Year of Award


Document Type


Degree Type

Doctor of Philosophy (PhD)

Degree Name

Clinical Psychology

Department or School/College

Department of Psychology

Committee Chair

David Schuldberg

Commitee Members

Daniel P. Doyle, Lucian Conway III, Rick Van den Pol, James Caringi


Law Enforcement Mental Health, Police Personality, Posttraumatic Growth, PTSD, Public safety Mental Health, Resiliency


University of Montana

Subject Categories

Clinical Psychology


Purpose: The purpose of this study is to investigate relationships between occupational trauma exposure, work environment stress, personality traits, posttraumatic stress, and posttraumatic growth in police officers.

Scope of the study: A cross sectional mixed method research study design with longitudinal component was utilized. The sample consisted of 109 police officers in approximately 13 police agencies from multiple communities ranging from small rural departments to major city and statewide agencies.

Instruments used: The California Psychological Inventory 434 (CPI-434); the Police Stress Questionnaire-Operational; the Police Stress Questionnaire-Organizational; the Critical Incident History Questionnaire; the Posttraumatic Checklist for the DSM-5; the Centrality of Event Scale; a critical incident Mental Health Intervention Checklist (created by the researcher), and the Posttraumatic Growth Inventory-Short form were utilized. Where possible, historical CPI-434 scores from pre-employment evaluations were examined to determine the predictive power in officer mental health outcomes, although, due to limited availability, this longitudinal portion of the study was exploratory only.

Research questions: This study seeks to clarify how specific on-duty events and categories of events experienced by police officers are related to subjective experiences of Posttraumatic Growth; whether more comprehensive training before critical incidents occur and mental health interventions and support following critical incidents relate to lower work environment stress and greater posttraumatic growth; and to clarify the relationships between occupational trauma exposure, subjective perception of event centrality, posttraumatic stress symptoms, posttraumatic growth, personality traits and characteristics, work environment stressors, and mental health interventions.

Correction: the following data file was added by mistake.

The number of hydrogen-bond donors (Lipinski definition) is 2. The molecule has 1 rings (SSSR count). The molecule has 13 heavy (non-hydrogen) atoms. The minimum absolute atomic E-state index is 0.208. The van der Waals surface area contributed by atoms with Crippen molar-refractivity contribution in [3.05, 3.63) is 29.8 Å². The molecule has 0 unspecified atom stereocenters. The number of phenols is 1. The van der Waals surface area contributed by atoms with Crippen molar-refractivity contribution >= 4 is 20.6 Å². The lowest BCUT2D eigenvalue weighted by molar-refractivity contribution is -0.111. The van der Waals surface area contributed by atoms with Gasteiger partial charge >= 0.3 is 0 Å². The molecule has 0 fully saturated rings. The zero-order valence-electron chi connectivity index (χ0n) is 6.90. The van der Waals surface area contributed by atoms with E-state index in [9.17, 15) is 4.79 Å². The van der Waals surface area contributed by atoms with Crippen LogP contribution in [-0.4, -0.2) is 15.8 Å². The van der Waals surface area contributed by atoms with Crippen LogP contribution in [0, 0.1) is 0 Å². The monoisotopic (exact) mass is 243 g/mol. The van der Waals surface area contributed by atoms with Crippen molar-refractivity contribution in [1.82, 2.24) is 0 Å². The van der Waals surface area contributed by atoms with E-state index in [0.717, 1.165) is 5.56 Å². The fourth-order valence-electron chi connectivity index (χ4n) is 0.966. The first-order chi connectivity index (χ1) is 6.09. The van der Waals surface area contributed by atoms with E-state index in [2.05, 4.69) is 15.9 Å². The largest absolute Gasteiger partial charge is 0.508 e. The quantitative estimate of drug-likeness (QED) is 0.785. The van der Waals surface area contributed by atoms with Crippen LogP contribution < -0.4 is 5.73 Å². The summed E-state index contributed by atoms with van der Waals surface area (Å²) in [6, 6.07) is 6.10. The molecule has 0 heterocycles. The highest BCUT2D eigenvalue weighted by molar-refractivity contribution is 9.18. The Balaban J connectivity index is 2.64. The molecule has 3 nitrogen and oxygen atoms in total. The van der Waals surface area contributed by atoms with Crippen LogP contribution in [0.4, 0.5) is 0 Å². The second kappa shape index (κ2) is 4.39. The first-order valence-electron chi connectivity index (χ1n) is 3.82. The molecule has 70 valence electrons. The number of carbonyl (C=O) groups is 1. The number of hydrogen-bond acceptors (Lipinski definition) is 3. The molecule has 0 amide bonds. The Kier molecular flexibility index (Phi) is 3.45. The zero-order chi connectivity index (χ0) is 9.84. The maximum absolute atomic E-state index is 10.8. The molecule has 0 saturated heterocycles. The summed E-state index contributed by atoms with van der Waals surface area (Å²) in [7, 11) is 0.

Findings: There were significant correlations between event centrality and posttraumatic growth, as well as correlations between specific events and event types, the degree of event centrality, and posttraumatic stress symptoms. Pre-incident training was the most broadly significant mental health activity and was correlated with lower posttraumatic stress, higher posttraumatic growth, and lower perceptions of work environment stress. Posttraumatic stress was negatively correlated with nearly all positive personality traits measured by the CPI-434. The results of these analyses and how they relate to other research on Posttraumatic Growth are examined, as well as policy and practice implications for first responder mental health support, limitations of the study, and recommendations for future research.



© Copyright 2018 Jennifer Leigh Wills